Finally, we agree that we could have said that "lower" hippocampal volumes were associated with duration of untreated depression, but the conclusion would still have been that antidepressants may have a neuroprotective effect. To fully establish this effect would require not only prospective studies but randomized clinical trials with a long follow-up. The findings here provide testable hypotheses as well as pilot information to guide the design of such studies.

Vernetten E, Vythilingam M, Southwick S, Charney D, Bremner J: Long-term treatment with paroxetine increases verbal declarative memory and hippocampal volume in posttraumatic stress disorder. Biol Psychiatry  2003; 54:693–702
[PubMed]
[CrossRef]
 
Costa e Silva J, Ruschel S, Caetano D, Rocha F, da Silva Lippi J, Arruda S, Ozun M: Placebo-controlled study of tianeptine in major depressive episodes. Neuropsychobiology  1997; 35:24–29
[PubMed]
[CrossRef]
 
Loo H, Saiz-Ruiz J, Costa e Silva J, Ansseau M, Herrington R, Vaz-Serra A, Dilling H, de Risio S: ACE Efficacy and safety of tianeptine in the treatment of depressive disorders in comparison with fluoxetine. J Affect Disord  1999; 56:109–118
[PubMed]
[CrossRef]
 
Malberg J, Duman R: Cell proliferation in adult hippocampus is decreased by inescapable stress: reversal by fluoxetine treatment. Neuropsychopharmacology  2003; 28:1562–1571
[PubMed]
[CrossRef]
 
Kraemer HC: Robustness of the distribution theory of the product-moment correlation coefficient. J Educ Statistics  1980; 5:115–128
 
Kraemer HC, Thiemann S: How Many Subjects? Statistical Power Analysis in Research. Newbury Park, Calif, Sage Publications, 1987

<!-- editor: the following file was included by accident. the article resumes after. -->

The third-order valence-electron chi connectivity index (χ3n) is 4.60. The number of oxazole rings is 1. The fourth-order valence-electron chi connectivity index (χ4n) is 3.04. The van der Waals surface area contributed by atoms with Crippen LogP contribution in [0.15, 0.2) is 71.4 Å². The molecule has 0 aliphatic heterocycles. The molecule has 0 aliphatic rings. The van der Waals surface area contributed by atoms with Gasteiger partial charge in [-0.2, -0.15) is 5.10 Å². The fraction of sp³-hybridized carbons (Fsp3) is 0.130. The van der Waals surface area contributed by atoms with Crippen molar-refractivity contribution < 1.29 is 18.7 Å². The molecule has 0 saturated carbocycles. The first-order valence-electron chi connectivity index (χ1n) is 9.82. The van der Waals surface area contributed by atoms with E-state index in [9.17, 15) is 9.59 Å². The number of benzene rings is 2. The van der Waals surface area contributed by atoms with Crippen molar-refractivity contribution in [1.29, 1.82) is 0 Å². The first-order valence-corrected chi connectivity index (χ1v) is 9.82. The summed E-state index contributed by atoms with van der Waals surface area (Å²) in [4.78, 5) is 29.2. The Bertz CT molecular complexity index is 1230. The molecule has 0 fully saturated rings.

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References

Vernetten E, Vythilingam M, Southwick S, Charney D, Bremner J: Long-term treatment with paroxetine increases verbal declarative memory and hippocampal volume in posttraumatic stress disorder. Biol Psychiatry  2003; 54:693–702
[PubMed]
[CrossRef]
 
Costa e Silva J, Ruschel S, Caetano D, Rocha F, da Silva Lippi J, Arruda S, Ozun M: Placebo-controlled study of tianeptine in major depressive episodes. Neuropsychobiology  1997; 35:24–29
[PubMed]
[CrossRef]
 
Loo H, Saiz-Ruiz J, Costa e Silva J, Ansseau M, Herrington R, Vaz-Serra A, Dilling H, de Risio S: ACE Efficacy and safety of tianeptine in the treatment of depressive disorders in comparison with fluoxetine. J Affect Disord  1999; 56:109–118
[PubMed]
[CrossRef]
 
Malberg J, Duman R: Cell proliferation in adult hippocampus is decreased by inescapable stress: reversal by fluoxetine treatment. Neuropsychopharmacology  2003; 28:1562–1571
[PubMed]
[CrossRef]
 
Kraemer HC: Robustness of the distribution theory of the product-moment correlation coefficient. J Educ Statistics  1980; 5:115–128
 
Kraemer HC, Thiemann S: How Many Subjects? Statistical Power Analysis in Research. Newbury Park, Calif, Sage Publications, 1987